Researchers at the University of Missouri, in a collaboration that brings together audio and chemical analysis, have determined that plants respond to the sounds that caterpillars make when eating plants and that the plants respond with more defenses.

“Previous research has investigated how plants respond to acoustic energy, including music,” said Heidi Appel, senior research scientist in the Division of Plant Sciences in the College of Agriculture, Food and Natural Resources and the Bond Life Sciences Center at MU. “However, our work is the first example of how plants respond to an ecologically relevant vibration. We found that feeding vibrations signal changes in the plant cells’ metabolism, creating more defensive chemicals that can repel attacks from caterpillars.”

Appel collaborated with Rex Cocroft, professor in the Division of Biological Sciences at MU. In the study, caterpillars were placed on Arabidopsis, a small flowering plant related to cabbage and mustard. Using a laser and a tiny piece of reflective material on the leaf of the plant, Cocroft was able to measure the movement of the leaf in response to the chewing caterpillar.

Cocroft and Appel then played back recordings of caterpillar feeding vibrations to one set of plants, but played back only silence to the other set of plants. When caterpillars later fed on both sets of plants, the researchers found that the plants previously exposed to feeding vibrations produced more mustard oils, a chemical that is unappealing to many caterpillars.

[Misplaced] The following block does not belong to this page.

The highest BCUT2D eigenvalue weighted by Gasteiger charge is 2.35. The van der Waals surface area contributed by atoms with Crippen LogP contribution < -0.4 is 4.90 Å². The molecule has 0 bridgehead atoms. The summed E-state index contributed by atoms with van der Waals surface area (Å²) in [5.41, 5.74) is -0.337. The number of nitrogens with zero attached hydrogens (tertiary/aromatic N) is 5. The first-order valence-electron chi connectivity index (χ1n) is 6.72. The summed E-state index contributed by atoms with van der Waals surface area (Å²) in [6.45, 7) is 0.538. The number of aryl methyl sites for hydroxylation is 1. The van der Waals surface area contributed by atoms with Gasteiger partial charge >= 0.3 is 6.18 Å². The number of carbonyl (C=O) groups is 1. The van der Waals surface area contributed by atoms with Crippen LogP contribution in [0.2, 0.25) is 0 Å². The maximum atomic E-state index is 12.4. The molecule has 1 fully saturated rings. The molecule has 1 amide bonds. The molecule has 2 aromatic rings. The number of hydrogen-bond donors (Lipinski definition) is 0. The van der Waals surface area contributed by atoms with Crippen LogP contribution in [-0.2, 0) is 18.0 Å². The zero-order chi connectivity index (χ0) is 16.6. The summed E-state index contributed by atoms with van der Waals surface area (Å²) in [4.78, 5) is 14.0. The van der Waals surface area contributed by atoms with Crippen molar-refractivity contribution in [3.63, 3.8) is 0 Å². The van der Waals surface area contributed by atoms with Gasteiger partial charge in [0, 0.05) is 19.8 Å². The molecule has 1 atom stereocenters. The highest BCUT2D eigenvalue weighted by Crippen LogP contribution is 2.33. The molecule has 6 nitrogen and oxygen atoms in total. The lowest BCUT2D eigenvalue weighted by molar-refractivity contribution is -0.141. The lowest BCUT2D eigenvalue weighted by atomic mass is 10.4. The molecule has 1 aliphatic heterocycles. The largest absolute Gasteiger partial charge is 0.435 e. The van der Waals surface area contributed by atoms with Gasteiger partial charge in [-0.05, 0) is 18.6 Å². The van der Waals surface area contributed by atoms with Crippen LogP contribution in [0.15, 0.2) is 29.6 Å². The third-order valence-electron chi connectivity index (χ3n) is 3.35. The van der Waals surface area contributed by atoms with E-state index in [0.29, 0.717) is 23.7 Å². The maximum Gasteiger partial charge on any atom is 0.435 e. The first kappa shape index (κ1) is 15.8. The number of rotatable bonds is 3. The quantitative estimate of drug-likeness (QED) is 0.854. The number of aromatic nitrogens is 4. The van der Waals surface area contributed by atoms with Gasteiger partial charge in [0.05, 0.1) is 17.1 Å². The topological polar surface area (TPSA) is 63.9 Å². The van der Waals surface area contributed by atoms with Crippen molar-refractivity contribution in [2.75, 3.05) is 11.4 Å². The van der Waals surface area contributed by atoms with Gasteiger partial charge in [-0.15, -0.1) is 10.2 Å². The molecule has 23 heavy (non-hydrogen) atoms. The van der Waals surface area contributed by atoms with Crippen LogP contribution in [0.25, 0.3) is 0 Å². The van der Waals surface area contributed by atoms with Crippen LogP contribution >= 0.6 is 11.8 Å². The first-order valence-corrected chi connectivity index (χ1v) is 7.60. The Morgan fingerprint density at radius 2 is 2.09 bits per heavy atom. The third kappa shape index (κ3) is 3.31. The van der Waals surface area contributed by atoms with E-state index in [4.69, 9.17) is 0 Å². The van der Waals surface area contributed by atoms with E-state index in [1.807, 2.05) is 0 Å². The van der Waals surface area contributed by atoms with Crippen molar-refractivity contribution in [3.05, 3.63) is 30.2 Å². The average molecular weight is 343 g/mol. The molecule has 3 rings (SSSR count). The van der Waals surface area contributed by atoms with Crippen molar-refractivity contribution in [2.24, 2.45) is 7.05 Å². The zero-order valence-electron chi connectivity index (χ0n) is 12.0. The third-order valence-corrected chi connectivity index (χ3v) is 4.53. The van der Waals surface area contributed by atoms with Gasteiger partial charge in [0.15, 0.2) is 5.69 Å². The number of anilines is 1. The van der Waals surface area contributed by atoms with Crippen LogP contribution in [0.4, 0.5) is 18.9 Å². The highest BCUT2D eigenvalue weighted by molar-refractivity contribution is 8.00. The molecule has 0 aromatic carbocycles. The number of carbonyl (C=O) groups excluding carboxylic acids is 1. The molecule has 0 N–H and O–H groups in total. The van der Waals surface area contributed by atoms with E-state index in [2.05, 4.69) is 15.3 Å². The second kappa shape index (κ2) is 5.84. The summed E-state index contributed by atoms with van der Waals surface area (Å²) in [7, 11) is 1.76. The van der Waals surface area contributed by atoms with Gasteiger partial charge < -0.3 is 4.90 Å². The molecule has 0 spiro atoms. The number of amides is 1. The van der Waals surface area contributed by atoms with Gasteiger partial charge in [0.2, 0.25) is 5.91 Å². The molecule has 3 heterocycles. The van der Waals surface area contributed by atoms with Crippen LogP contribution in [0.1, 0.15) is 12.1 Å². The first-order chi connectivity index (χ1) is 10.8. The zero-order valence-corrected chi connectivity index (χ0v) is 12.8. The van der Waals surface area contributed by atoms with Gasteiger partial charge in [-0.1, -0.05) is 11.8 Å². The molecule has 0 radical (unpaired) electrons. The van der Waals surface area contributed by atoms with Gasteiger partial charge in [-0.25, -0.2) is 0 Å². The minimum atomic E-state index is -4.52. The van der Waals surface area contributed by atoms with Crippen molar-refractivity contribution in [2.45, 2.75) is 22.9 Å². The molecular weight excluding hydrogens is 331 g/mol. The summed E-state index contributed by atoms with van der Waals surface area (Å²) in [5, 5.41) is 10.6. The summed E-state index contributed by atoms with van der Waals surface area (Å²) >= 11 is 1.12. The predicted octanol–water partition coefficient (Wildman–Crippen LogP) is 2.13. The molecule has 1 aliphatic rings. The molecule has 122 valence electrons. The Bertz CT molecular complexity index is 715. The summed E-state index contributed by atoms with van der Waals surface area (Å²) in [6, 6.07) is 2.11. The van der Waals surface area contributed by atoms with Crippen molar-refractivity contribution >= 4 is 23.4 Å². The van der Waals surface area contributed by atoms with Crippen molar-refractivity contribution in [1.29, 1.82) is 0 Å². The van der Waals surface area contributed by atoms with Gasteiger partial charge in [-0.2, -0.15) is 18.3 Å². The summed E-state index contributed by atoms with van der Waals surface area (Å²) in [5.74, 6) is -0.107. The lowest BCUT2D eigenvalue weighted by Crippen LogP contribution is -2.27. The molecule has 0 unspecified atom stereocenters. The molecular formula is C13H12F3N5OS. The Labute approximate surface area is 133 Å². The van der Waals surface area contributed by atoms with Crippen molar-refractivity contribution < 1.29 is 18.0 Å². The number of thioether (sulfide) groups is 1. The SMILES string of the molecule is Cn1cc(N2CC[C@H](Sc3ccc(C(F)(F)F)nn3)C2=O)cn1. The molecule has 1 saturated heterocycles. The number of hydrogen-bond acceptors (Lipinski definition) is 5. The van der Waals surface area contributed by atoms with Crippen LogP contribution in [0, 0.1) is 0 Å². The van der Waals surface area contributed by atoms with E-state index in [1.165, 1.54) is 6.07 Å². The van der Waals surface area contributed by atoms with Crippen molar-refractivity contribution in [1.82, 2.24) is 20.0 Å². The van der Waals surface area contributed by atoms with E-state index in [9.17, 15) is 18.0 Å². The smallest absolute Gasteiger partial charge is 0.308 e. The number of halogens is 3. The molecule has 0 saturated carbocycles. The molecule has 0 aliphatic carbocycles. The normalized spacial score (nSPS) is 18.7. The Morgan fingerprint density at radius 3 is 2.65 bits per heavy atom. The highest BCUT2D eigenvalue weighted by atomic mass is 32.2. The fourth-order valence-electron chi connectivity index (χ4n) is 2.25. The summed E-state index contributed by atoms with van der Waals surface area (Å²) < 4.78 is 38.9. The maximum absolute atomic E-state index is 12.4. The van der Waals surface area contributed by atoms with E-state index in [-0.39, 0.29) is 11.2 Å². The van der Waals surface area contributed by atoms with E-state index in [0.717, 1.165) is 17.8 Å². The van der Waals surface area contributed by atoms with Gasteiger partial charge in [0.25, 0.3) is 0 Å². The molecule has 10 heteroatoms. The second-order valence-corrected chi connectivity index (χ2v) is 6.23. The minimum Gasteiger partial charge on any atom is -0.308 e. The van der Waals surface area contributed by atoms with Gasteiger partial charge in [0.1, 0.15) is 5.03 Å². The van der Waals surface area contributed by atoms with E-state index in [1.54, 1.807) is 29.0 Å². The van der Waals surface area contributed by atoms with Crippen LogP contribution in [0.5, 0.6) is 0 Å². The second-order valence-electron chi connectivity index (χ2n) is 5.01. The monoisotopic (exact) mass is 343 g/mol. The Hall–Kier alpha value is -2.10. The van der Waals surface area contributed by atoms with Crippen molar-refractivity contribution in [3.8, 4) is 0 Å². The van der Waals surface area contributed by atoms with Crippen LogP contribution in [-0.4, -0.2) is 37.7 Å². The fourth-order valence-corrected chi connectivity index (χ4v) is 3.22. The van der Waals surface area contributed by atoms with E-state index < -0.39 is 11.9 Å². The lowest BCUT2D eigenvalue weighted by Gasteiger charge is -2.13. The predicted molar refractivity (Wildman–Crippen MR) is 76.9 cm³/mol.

“What is remarkable is that the plants exposed to different vibrations, including those made by a gentle wind or different insect sounds that share some acoustic features with caterpillar feeding vibrations did not increase their chemical defenses,” Cocroft said. “This indicates that the plants are able to distinguish feeding vibrations from other common sources of environmental vibration.”

READ THE REST OF THE ARTICLE…




First Evidence That Parents’ Life Choices May Change Kid’s DNA

By Helen Thomson | *New Scientist ManHoldingDNA-39183766_m-680x380-Modified

For the first time, scientists have discovered a mechanism in humans that could explain how your lifestyle choices may impact your children and grandchildren’s genes.

Mounting evidence suggests that environmental factors such as smoking, diet and stress, can leave their mark on the genes of your children and grandchildren. For example, girls born to Dutch women who were pregnant during a long famine at the end of the second world war had twice the usual risk of developing schizophrenia. Likewise, male mice that experience early life stress give rise to two generations of offspring that have increased depression and anxiety, despite being raised in a caring environment.

This has puzzled many geneticists, as genetic information contained in sperm and eggs is not supposed to be affected by the environment, a principle called the August Weismann barrier.

But we also know the activity of our own genes can be changed by our environment, through epigenetic mechanisms . These normally work by turning a gene on or off by adding or subtracting a methyl group to or from its DNA. These methyl groups can inactivate genes by making their DNA curl up, so that enzymes can no longer access the gene and read its instructions.

Such epigenetic mechanisms are high on the list of suspects when it comes to explaining how environmental factors that affect parents can later influence their children, such as in the Dutch second world war study, but just how these epigenetic changes might be passed on to future generations is a mystery. Although there is evidence from mice that these changes can be inherited, classical genetics says this shouldn’t be possible because epigenetic marks on sperm and eggs are wiped clean after fertilisation. But now, for the first time, researchers have observed some human genes evading this clean-up process.